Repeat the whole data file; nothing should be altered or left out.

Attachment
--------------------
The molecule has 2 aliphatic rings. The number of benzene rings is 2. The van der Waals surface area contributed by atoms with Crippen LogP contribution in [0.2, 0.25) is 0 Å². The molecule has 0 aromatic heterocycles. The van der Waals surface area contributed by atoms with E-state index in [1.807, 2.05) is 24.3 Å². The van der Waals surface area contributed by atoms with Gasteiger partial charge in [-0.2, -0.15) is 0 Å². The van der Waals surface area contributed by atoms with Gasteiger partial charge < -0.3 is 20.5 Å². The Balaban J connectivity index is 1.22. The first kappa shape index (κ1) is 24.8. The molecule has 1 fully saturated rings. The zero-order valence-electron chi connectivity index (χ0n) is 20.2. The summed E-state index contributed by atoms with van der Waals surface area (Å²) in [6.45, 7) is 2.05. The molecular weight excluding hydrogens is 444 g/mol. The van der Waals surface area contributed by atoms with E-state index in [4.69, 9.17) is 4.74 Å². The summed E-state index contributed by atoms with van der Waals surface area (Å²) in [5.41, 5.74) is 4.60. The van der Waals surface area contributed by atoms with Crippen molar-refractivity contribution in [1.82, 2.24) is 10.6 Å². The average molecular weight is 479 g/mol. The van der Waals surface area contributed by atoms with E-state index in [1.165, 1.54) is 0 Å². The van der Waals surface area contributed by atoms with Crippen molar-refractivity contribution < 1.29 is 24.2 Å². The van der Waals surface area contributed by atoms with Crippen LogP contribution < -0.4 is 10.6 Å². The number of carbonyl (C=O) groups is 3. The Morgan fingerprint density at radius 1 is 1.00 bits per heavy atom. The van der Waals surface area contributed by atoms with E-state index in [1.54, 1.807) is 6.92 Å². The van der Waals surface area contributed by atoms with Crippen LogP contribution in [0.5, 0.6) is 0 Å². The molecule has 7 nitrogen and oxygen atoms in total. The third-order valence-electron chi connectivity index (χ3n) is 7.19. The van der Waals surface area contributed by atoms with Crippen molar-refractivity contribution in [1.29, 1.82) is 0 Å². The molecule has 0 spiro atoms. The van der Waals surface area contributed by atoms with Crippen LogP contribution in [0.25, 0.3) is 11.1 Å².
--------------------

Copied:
The molecule has 2 aliphatic rings. The number of benzene rings is 2. The van der Waals surface area contributed by atoms with Crippen LogP contribution in [0.2, 0.25) is 0 Å². The molecule has 0 aromatic heterocycles. The van der Waals surface area contributed by atoms with E-state index in [1.807, 2.05) is 24.3 Å². The van der Waals surface area contributed by atoms with Gasteiger partial charge in [-0.2, -0.15) is 0 Å². The van der Waals surface area contributed by atoms with Gasteiger partial charge < -0.3 is 20.5 Å². The Balaban J connectivity index is 1.22. The first kappa shape index (κ1) is 24.8. The molecule has 1 fully saturated rings. The zero-order valence-electron chi connectivity index (χ0n) is 20.2. The summed E-state index contributed by atoms with van der Waals surface area (Å²) in [6.45, 7) is 2.05. The molecular weight excluding hydrogens is 444 g/mol. The van der Waals surface area contributed by atoms with E-state index in [4.69, 9.17) is 4.74 Å². The summed E-state index contributed by atoms with van der Waals surface area (Å²) in [5.41, 5.74) is 4.60. The van der Waals surface area contributed by atoms with Crippen molar-refractivity contribution in [1.82, 2.24) is 10.6 Å². The average molecular weight is 479 g/mol. The van der Waals surface area contributed by atoms with E-state index in [1.165, 1.54) is 0 Å². The van der Waals surface area contributed by atoms with Crippen molar-refractivity contribution < 1.29 is 24.2 Å². The van der Waals surface area contributed by atoms with Crippen LogP contribution < -0.4 is 10.6 Å². The number of carbonyl (C=O) groups is 3. The Morgan fingerprint density at radius 1 is 1.00 bits per heavy atom. The van der Waals surface area contributed by atoms with E-state index in [1.54, 1.807) is 6.92 Å². The van der Waals surface area contributed by atoms with Crippen LogP contribution in [0.5, 0.6) is 0 Å². The molecule has 7 nitrogen and oxygen atoms in total. The third-order valence-electron chi connectivity index (χ3n) is 7.19. The van der Waals surface area contributed by atoms with Crippen molar-refractivity contribution in [1.29, 1.82) is 0 Å². The molecule has 0 spiro atoms. The van der Waals surface area contributed by atoms with Crippen LogP contribution in [0.25, 0.3) is 11.1 Å².